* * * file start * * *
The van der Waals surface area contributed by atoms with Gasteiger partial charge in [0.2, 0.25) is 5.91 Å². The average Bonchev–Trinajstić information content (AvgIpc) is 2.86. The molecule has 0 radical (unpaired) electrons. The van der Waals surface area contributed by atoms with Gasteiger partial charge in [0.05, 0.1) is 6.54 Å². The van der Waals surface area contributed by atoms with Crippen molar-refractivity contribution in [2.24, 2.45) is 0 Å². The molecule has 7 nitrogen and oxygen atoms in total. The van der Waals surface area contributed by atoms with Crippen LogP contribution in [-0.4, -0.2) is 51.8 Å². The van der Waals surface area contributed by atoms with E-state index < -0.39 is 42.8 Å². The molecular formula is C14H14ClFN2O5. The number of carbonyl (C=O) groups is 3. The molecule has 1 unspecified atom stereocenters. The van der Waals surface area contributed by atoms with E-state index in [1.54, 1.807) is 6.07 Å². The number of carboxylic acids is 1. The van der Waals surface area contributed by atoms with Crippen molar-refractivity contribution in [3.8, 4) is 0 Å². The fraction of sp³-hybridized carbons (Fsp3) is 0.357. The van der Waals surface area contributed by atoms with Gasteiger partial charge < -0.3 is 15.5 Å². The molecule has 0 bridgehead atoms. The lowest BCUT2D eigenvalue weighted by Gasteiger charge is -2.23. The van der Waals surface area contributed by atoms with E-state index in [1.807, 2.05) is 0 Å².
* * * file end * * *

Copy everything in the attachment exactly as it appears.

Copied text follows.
The van der Waals surface area contributed by atoms with Gasteiger partial charge in [0.2, 0.25) is 5.91 Å². The average Bonchev–Trinajstić information content (AvgIpc) is 2.86. The molecule has 0 radical (unpaired) electrons. The van der Waals surface area contributed by atoms with Gasteiger partial charge in [0.05, 0.1) is 6.54 Å². The van der Waals surface area contributed by atoms with Crippen molar-refractivity contribution in [2.24, 2.45) is 0 Å². The molecule has 7 nitrogen and oxygen atoms in total. The van der Waals surface area contributed by atoms with Crippen LogP contribution in [-0.4, -0.2) is 51.8 Å². The van der Waals surface area contributed by atoms with E-state index < -0.39 is 42.8 Å². The molecular formula is C14H14ClFN2O5. The number of carbonyl (C=O) groups is 3. The molecule has 1 unspecified atom stereocenters. The van der Waals surface area contributed by atoms with E-state index in [1.54, 1.807) is 6.07 Å². The number of carboxylic acids is 1. The van der Waals surface area contributed by atoms with Crippen molar-refractivity contribution in [3.8, 4) is 0 Å². The fraction of sp³-hybridized carbons (Fsp3) is 0.357. The van der Waals surface area contributed by atoms with Gasteiger partial charge < -0.3 is 15.5 Å². The molecule has 0 bridgehead atoms. The lowest BCUT2D eigenvalue weighted by Gasteiger charge is -2.23. The van der Waals surface area contributed by atoms with E-state index in [1.807, 2.05) is 0 Å².